As a controversial first-round draft pick with a long list of legal run-ins, he took criticism from all sides. Now Sebastian Janikowski is a walking, talking (and kicking) Raiders institution.
OAKLAND — You hear him coming down the hall before you see him, and by the time he breezes into the room and slowly slides himself into a chair, you’re already starting to get why everybody here in Raiders country seems to adore Sebastian Janikowski.
He wears a perpetual bemused smile and a cap turned backwards in his trademark fashion, the look of a guy who hasn’t had a real worry in years. At 38, and entering his 17th season as an NFL kicker, there are, to be sure, a few lines on his round, jowly face these days. But he laughs easily and often, and appears quite comfortable in his weathered skin. With more than a hint of his thick Polish accent still present, a playful manner that never goes out of style, and that Hall of Fame nickname, the man they affectionately call “Seabass” is regarded as royalty around the Raiders’ complex. He’s a walking, talking (and kicking) Oakland institution.
“He’s one of my favorite teammates I’ve ever had, he really is,” Raiders third-year quarterback Derek Carr says. “He’s got such a good heart. I talk to him every morning, and he sits behind me at every team meeting. He means the world to me.”
“He’s the guy around here,” says Oakland fullback Marcel Reece, a teammate of Janikowski’s since 2008. “We treat him like he’s one of one. An original. A living legend. He’s been here so long he’s like a statue in front of the building. But he’s one of the greatest people I’ve met in football, and he’s a warrior.”
Adds veteran Raiders offensive tackle Donald Penn: “Who doesn’t love Seabass? He’s like a fixture here. I would love to give him a fairy tale ending, to see him go out with the Raiders on top. But knowing Seabass, he’s probably still got at least three more years in him.”
The mind boggles at the thought, but it’s been 16-plus years since strong-willed Raiders owner Al Davis stunned the NFL world and elicited howls of derision by taking Janikowski 17th overall out of Florida State in the 2000 draft, the first kicker selected in the first round of a non-supplemental draft since the Saints’ failed Russell Erxleben experiment in 1979. But who’s laughing now, with the colorful and cannon-legged Janikowski about to give Oakland a 17th season of production in return for that gutsy No. 17 pick? How many clubs ever realize that rich of a return on a draft investment?
“I think it’s a hell of a return,” says Janikowski, as blunt as ever. “I’m still going strong. I don’t know how many guys are even still playing from the Class of 2000 draft. I think I’m the only one.” (Well, there is that Tom Brady character, too, along with Janikowski’s old teammate Shane Lechler.) “Everybody was like, ‘What’s Al Davis doing?’ But hey, 17 years later and I’m still kicking, so they did something right.”
Not only is he still kicking, but for the majority of his first 16 seasons as a Raider, Janikowski was arguably Oakland’s best player and only real star attraction, a beacon of steady production amid the franchise’s long, painful stretch of ineptitude. And yet after all these years, how is it that we hear so little about Janikowski, maybe the most underappreciated great player in recent NFL history? Chalk it up perhaps to Oakland’s desultory decade-plus of putrid play.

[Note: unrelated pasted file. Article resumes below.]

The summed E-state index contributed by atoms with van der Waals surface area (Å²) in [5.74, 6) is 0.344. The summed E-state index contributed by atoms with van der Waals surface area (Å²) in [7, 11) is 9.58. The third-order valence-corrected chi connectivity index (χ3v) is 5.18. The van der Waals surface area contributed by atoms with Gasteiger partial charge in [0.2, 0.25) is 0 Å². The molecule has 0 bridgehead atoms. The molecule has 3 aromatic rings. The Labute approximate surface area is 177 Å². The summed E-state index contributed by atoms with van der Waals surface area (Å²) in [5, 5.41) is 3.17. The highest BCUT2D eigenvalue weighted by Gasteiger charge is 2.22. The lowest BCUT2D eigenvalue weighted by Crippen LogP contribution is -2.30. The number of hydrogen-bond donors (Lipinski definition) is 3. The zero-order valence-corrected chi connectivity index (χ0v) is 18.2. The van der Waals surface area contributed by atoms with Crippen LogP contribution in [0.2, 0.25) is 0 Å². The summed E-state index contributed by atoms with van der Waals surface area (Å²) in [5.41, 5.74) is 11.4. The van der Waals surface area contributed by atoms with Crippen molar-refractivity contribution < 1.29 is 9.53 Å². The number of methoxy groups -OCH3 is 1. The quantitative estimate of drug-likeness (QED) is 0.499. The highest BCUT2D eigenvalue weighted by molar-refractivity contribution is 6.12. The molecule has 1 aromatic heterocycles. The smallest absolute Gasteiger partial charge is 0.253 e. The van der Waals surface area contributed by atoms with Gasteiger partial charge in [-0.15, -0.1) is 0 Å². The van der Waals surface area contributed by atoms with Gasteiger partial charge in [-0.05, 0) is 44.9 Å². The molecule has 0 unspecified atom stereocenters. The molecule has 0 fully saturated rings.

After reaching the playoffs in each of Janikowski’s first three seasons, capped by that Super Bowl trip at the end of the 2002 season, the Raiders are mired in a 13-year postseason drought that trails only Buffalo’s 16-year odyssey of frustration. In 10 of those seasons, Oakland mustered five or fewer wins, topping out at 8–8 in both ’10 and ’11. Unless No. 11 was taking the field to bang home another long-distance kick, the Silver and Black have rarely been worth watching.
“We’ve lost some games, that’s true,” Janikowski says. “After my first three years, when we went to the playoffs and the Super Bowl, in my mind, it was like, that’s how it works. Every year, playoffs. Then 13 years later, still no playoffs, and suddenly you’re in the desert. You’re at home watching the damn playoffs and everybody else is playing in them. You’re like, ‘Man, we should be in it. We should be out there.’ But I think that’s going to change soon.”
There is finally legitimate hope in Oakland after last season’s four-game improvement to 7–9, and Janikowski is dying to kick for a winner again. His 252 career games are more than any other Raider has ever appeared in, and his powerful left leg is the stuff of legend, responsible for 385 field goals in 480 career tries (80.2%) and NFL records like longest overtime field goal (57 yards in 2008), most 50-yard-plus field goals in a game (three in ’11), and most 60-yard-plus field goals in a career (two, tying him with Morten Andersen).
All that he lacks at this point is that amplifying blast of late-career glory that would come with team success, giving even greater meaning to his impressive statistical accomplishment and his revered status as the Raiders’ long-time survivor, the sole remaining link to Oakland’s last Super Bowl team.
It’s easy to forget from the vantage point of 2016, now that he’s a solid citizen and beloved member of the organization and Oakland community, but there were times early on when Janikowski’s career seemed to be going off the rails, destined to end almost before it began.
“No way he was going to make it this long”
Back in 2000 and ’01, Janikowski’s catchy nickname was more likely to elicit eye rolls than smiles, especially for then Raiders coach Jon Gruden, who grew exasperated with his kicker’s inconsistency and his insatiable love of the party scene.